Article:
Speaking during an online event, Corporate Vice President of Minecraft at Mojang, Helen Chiang, said that her studio wanted to “extend its influence” into the real world in order to “inspire” Minecraft players to do more than just collect digital ore.
“We believe that we have a responsibility to fight the racial and societal inequities that we see evidence of across the globe,” Chiang said, and that we are currently witnessing a “crucial” turning point in the “ongoing movement for social justice.”
Chiang said that Mojang, which is owned by Microsoft, was investing in and supporting various organizations that “work to right these wrongs.” She didn’t provide details about which groups the studio was backing. However, last year Mojang donated all profits from sales of Minecraft over a 24-hour period to Black Lives Matter and other related organizations.
She further announced that Mojang had partnered with conservation groups to help promote environmental issues. Through “our bees update and Earth Day,” Minecraft is teaching players to become better stewards of the environment, Chiang said, adding that sustainability goals set out by Microsoft are being reflected in virtual towns in the game.
She said that Minecraft aimed to “teach” players about these issues in the “virtual realm” using “characters, quests, code and features,” and that they would be reflected in “reality.”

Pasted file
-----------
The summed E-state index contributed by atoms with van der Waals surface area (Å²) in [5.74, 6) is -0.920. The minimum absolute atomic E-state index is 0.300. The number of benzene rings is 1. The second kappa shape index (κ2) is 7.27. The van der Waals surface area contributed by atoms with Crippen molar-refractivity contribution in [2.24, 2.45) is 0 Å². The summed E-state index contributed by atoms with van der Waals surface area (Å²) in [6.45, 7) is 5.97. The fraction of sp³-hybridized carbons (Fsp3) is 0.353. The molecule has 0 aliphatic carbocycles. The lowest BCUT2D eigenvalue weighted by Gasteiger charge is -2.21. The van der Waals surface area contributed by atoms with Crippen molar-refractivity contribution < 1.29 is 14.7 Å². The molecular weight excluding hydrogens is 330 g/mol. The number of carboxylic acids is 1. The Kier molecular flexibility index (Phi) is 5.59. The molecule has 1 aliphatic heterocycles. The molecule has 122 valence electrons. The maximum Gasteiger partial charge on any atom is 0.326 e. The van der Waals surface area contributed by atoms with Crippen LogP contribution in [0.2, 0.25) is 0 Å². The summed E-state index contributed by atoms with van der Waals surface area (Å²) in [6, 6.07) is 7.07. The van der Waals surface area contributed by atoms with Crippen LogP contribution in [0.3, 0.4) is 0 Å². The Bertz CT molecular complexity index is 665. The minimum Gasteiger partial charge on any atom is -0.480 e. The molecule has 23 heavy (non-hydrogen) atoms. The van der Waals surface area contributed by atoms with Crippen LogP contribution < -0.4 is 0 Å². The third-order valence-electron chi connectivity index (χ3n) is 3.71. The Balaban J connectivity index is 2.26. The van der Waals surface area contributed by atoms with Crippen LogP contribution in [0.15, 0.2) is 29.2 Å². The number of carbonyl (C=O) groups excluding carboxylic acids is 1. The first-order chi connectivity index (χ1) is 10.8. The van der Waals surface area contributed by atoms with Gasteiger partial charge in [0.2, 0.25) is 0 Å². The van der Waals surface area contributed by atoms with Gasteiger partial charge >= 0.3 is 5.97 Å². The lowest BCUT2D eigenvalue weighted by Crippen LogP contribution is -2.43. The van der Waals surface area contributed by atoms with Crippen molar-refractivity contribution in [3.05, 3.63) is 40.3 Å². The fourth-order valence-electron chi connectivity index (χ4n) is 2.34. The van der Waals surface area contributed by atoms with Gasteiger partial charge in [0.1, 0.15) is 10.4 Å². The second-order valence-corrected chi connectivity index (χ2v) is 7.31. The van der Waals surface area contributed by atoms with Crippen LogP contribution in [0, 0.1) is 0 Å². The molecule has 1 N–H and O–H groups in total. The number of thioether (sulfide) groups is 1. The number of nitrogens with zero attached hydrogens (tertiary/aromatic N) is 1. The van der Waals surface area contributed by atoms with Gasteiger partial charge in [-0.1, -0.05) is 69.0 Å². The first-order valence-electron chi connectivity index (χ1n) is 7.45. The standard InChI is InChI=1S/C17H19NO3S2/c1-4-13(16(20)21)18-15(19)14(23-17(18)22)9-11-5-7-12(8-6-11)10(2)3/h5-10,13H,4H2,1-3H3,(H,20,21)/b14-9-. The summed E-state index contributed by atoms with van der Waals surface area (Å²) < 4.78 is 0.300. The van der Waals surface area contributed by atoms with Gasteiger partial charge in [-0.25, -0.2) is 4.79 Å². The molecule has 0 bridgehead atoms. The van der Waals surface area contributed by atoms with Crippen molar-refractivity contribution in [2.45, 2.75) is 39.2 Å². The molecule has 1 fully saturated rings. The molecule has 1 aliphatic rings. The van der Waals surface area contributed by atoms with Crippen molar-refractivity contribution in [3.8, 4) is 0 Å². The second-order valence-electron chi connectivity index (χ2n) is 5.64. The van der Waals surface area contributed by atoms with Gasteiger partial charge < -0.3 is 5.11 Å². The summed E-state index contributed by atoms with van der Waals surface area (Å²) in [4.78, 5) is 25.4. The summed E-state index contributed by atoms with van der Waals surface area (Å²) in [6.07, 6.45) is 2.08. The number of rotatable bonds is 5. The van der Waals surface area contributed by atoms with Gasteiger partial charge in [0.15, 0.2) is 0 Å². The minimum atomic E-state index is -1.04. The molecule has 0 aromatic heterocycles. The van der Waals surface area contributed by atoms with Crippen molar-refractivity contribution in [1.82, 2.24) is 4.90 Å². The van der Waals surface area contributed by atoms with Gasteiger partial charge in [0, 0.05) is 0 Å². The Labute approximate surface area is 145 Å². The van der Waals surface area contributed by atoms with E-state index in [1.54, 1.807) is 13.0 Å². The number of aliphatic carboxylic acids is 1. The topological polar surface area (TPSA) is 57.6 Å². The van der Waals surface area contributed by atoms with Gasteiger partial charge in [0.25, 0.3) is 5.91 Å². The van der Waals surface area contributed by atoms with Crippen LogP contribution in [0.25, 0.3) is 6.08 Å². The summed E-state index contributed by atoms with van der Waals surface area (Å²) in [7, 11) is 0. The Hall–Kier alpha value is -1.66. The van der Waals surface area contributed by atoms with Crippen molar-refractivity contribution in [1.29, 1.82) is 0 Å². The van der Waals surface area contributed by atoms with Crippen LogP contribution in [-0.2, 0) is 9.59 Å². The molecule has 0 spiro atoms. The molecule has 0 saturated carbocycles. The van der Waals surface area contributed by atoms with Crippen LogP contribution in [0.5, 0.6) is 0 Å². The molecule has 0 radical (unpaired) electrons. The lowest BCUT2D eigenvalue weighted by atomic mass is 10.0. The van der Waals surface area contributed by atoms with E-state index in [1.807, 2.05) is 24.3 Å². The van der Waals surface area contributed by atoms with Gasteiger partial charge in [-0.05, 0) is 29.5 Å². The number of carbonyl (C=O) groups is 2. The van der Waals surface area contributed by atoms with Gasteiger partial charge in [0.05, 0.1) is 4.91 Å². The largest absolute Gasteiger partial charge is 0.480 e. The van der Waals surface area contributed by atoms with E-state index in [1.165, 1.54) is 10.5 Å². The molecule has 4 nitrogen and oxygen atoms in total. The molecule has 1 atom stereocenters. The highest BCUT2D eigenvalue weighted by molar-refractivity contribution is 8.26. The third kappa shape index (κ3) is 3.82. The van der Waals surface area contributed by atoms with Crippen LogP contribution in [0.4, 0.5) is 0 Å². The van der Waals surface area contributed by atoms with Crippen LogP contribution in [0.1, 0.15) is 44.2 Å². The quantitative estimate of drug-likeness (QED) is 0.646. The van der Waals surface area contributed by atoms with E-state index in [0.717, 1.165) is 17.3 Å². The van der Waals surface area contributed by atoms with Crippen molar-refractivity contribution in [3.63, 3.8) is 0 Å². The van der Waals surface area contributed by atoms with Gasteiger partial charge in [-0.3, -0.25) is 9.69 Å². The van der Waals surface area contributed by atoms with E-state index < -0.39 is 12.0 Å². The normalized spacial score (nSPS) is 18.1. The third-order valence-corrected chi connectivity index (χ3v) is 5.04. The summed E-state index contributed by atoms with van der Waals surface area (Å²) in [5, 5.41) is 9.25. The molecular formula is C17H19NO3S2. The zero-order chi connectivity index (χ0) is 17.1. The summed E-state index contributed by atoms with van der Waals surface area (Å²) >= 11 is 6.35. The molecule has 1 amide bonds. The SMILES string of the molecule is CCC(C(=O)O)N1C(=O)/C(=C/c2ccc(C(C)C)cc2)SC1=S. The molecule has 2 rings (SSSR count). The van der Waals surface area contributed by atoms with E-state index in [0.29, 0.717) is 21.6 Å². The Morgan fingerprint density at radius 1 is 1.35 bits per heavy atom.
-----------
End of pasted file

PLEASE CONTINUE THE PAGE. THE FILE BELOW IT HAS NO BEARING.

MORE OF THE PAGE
The executive ended her remarks with some other PC buzzwords, stating that Mojang aimed to be an inclusive company that enables “diverse voices and contribution.”
Minecraft is no stranger to dabbling in social-justice issues. In November, the game’s “education edition” announced that it would release a series of lessons centered “on social justice, identity, diversity, and inclusion.” The first lesson, based on the life and teachings of Civil Rights leader Rep. John Lewis, “guides learners through historic and present-day social movements around the world.”
Mojang isn’t the only company in the gaming industry that has gone “woke.” Twitch, a popular streaming service for gamers, recently announced that it would expand the list of behaviors that get users banned to include offline interactions. Critics of the policy change accused the company of promoting conformity towards certain social issues by policing their users even when they’re off-screen.
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